Clearing the air with indoor plants

G Magazine

It’s time to bring your green thumb indoors. With our homes and offices harbouring astounding levels of pollution, the humble pot plant will help you breathe easy once more.

Indoor plants

Indoor plants can improve air quality and your wellbeing by taking up carbon dioxide and replacing it with oxygen, as well as helping kick-start a process to remove other toxic gases from the room.

Credit: iStockphoto

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It's an all-too-common misconception that pollution is exclusively an outdoor problem. Are our indoor spaces really the safe haven from emission-spewing cars and industrial smokestacks that we think they are? The
scary truth is that levels of some pollutants are, in fact, highest indoors.

With most Australians spending 90 per cent of their time indoors, between offices and homes, indoor air pollution is bound to take its toll on our collective mental and physical health. The CSIRO estimates the cost of poor indoor air quality in Australia to be as high as $12 billion a year due to illness and decreased productivity.

One solution is neither high-tech nor expensive, and it comes straight back to nature. Indoor plants can
improve air quality and your wellbeing by taking up carbon dioxide and replacing it with oxygen, as well as helping kick-start a process to remove other toxic gases from the room.

Allergic to work?

"We've all had the experience indoors when we feel a little bit headachy, perhaps a little bit giddy, and if it gets worse than that, an irritation in your throat, eyes or nose... all these effects of indoor pollution are what's known as sick building syndrome," says Margaret Burchett from the Plant Environmental Quality Group, based at the University of Technology in Sydney.

Indoor air contaminants include volatile organic compounds (or VOCs), carbon dioxide, carbon monoxide, nitrogen oxides and fine particulates, to name just a few.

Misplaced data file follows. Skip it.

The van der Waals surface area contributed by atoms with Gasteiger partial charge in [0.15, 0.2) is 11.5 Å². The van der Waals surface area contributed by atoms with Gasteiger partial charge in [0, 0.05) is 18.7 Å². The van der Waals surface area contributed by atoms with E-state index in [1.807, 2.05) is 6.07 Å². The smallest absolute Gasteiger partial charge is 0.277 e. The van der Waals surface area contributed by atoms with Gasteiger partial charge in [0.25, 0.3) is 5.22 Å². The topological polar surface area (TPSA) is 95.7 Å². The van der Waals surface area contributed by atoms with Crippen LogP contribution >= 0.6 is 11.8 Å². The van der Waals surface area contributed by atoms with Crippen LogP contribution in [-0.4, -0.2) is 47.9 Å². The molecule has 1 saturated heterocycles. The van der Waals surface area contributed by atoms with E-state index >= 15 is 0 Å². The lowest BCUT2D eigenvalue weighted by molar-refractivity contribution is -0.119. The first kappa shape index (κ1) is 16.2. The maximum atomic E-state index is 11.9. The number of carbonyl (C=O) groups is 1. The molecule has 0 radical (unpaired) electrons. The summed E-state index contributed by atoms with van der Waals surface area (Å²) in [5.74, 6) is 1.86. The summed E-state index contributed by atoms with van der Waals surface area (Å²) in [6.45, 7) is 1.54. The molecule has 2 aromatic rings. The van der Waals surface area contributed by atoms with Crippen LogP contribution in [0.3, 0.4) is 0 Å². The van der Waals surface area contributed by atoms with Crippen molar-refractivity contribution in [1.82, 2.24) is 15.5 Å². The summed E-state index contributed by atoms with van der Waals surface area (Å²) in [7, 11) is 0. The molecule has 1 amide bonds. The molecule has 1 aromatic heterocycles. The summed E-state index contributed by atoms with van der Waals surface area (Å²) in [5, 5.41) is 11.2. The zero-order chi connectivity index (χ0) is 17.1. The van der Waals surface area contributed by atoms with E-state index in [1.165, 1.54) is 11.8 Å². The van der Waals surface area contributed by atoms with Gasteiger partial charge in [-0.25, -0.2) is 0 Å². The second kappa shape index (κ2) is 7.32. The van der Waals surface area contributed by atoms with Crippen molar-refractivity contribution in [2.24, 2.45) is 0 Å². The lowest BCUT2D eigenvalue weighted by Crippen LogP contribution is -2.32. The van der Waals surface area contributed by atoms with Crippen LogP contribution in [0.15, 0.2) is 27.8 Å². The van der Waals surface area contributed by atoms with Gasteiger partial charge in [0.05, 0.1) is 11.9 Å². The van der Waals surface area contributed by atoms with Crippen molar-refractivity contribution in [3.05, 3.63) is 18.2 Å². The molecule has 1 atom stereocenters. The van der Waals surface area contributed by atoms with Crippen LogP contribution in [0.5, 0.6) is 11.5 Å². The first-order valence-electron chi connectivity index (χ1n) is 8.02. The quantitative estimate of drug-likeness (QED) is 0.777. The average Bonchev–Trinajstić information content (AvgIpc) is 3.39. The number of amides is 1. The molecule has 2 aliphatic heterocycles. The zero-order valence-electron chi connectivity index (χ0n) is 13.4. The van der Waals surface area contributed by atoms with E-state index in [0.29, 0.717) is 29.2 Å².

The high concentrations of pollutants indoors is "partly due to the air coming in from outside with all the pollution it contains, mixing with the [chemical toxins from] indoor materials," says Burchett. And while outdoor air pollution, including vehicle and industrial emissions, is regulated, there are no enforceable limits to indoor air contaminants.

Brand-new buildings can cause sick building syndrome because of all the new furniture, fittings and surface finishes. That 'new smell' from fresh wall paint, newly laid carpets and brand-new furniture might seem 'clean', but the chemicals behind the smell are toxic. Breathing these VOCs into your lungs can not only make
you feel unwell in the short-term but, over a longer period, may cause respiratory diseases and cancer.

People living or working in older buildings are also at risk because materials used to be made from more toxic substances than they are today, and while the VOC emissions gradually decrease over time, most synthetic materials will continue to emit low levels of pollutants for their entire life. Electrical items such as computers and TVs will emit VOCs whenever the plastic casing becomes warm.